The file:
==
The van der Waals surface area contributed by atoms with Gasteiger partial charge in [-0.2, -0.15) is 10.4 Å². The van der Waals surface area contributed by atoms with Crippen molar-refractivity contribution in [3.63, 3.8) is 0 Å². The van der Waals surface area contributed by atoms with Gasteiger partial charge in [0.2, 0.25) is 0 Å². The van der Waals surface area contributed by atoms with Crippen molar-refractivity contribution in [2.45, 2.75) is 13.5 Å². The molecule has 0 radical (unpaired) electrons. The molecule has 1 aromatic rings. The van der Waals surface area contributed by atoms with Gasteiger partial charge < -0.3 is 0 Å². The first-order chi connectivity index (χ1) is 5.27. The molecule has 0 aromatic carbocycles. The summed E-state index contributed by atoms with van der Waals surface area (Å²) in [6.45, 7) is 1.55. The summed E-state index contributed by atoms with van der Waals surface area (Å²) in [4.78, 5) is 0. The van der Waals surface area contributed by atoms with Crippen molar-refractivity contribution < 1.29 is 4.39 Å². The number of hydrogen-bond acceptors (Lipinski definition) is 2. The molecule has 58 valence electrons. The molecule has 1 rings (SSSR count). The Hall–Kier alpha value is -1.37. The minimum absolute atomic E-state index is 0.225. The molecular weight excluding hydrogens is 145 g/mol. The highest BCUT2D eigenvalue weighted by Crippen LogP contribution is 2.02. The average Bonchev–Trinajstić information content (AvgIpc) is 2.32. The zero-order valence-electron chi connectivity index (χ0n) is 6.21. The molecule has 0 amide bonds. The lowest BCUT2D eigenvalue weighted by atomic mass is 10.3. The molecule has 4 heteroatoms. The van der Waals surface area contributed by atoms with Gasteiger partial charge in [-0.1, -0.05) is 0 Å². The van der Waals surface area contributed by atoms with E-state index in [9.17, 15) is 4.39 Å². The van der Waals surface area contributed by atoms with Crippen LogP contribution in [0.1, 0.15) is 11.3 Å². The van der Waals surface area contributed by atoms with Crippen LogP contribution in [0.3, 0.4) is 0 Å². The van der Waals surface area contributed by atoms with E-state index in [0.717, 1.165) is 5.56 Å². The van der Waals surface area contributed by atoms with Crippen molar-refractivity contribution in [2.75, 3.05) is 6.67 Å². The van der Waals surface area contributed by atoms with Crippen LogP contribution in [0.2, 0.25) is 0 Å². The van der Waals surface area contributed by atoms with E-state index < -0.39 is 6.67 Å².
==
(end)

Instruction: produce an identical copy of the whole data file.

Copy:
The van der Waals surface area contributed by atoms with Gasteiger partial charge in [-0.2, -0.15) is 10.4 Å². The van der Waals surface area contributed by atoms with Crippen molar-refractivity contribution in [3.63, 3.8) is 0 Å². The van der Waals surface area contributed by atoms with Gasteiger partial charge in [0.2, 0.25) is 0 Å². The van der Waals surface area contributed by atoms with Crippen molar-refractivity contribution in [2.45, 2.75) is 13.5 Å². The molecule has 0 radical (unpaired) electrons. The molecule has 1 aromatic rings. The van der Waals surface area contributed by atoms with Gasteiger partial charge < -0.3 is 0 Å². The first-order chi connectivity index (χ1) is 5.27. The molecule has 0 aromatic carbocycles. The summed E-state index contributed by atoms with van der Waals surface area (Å²) in [6.45, 7) is 1.55. The summed E-state index contributed by atoms with van der Waals surface area (Å²) in [4.78, 5) is 0. The van der Waals surface area contributed by atoms with Crippen molar-refractivity contribution < 1.29 is 4.39 Å². The number of hydrogen-bond acceptors (Lipinski definition) is 2. The molecule has 58 valence electrons. The molecule has 1 rings (SSSR count). The Hall–Kier alpha value is -1.37. The minimum absolute atomic E-state index is 0.225. The molecular weight excluding hydrogens is 145 g/mol. The highest BCUT2D eigenvalue weighted by Crippen LogP contribution is 2.02. The average Bonchev–Trinajstić information content (AvgIpc) is 2.32. The zero-order valence-electron chi connectivity index (χ0n) is 6.21. The molecule has 0 amide bonds. The lowest BCUT2D eigenvalue weighted by atomic mass is 10.3. The molecule has 4 heteroatoms. The van der Waals surface area contributed by atoms with Gasteiger partial charge in [-0.1, -0.05) is 0 Å². The van der Waals surface area contributed by atoms with E-state index in [9.17, 15) is 4.39 Å². The van der Waals surface area contributed by atoms with Crippen LogP contribution in [0.1, 0.15) is 11.3 Å². The van der Waals surface area contributed by atoms with Crippen LogP contribution in [0.3, 0.4) is 0 Å². The van der Waals surface area contributed by atoms with E-state index in [0.717, 1.165) is 5.56 Å². The van der Waals surface area contributed by atoms with Crippen molar-refractivity contribution in [2.75, 3.05) is 6.67 Å². The van der Waals surface area contributed by atoms with Crippen LogP contribution in [0.2, 0.25) is 0 Å². The van der Waals surface area contributed by atoms with E-state index < -0.39 is 6.67 Å².